European Parliament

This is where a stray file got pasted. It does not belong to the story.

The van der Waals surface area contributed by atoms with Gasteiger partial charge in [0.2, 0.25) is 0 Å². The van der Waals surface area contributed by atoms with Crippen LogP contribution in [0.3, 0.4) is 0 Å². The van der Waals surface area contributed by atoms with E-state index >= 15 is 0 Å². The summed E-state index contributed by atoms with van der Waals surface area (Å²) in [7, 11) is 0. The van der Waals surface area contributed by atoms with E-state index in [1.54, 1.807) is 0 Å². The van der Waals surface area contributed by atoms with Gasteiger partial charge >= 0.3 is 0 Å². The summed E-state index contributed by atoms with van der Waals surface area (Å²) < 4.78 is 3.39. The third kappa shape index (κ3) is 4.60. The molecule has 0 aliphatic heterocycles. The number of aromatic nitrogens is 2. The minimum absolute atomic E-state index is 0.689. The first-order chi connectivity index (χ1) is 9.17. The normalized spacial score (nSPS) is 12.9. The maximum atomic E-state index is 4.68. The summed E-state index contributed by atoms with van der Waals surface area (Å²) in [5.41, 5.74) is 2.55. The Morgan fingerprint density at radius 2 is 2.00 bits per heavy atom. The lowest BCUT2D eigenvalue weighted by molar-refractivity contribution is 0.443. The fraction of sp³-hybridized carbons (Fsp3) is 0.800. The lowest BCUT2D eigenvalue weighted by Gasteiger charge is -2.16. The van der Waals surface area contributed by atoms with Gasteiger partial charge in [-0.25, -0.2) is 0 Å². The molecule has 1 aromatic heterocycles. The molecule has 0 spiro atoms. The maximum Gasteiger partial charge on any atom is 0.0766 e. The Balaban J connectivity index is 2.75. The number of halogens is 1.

For a long time, many on the left were democratically suspicious of the European Economic Community (EEC), and its successor, the European Community (EC). As the primary organised expression of the left, the post-war Labour Party was dominated by those who wanted to realise a national project won at the ballot box to a very different end from realising a technocratic economic and political union with other European countries. Of course, this Euroscepticism was far from uniform, and the second Wilson government made an application to join the EEC. Nonetheless, the Labour Party that Clement Attlee’s leadership forged largely accepted the primacy of the nation state as the decisive site of political power and the strengths of the British constitutional tradition as a democratic framework within which that power could be exercised. For the most part, post-war Labour politicians were also comfortable professing a faith in the capacity of the British people to play their part in national representative democracy. By the mid-1990s, however, little remained within the party of that Eurosceptic tradition. Even though the New Labour governments did insist on national sovereignty over monetary policy, its members still appeared ill at ease with political discourses that accepted the place of a national people as the basis of democratic political community or claimed any merit for the singularity of Britain’s constitutional tradition. As a consequence of the repudiation of this Eurosceptic heritage, Labour has been left to confront the wreckage of Britain’s membership of the EU without any political language that it can claim as its own in the democratic political space that Brexit has opened, even as Jeremy Corbyn has accepted the referendum result and positioned Labour as a pro-Brexit party.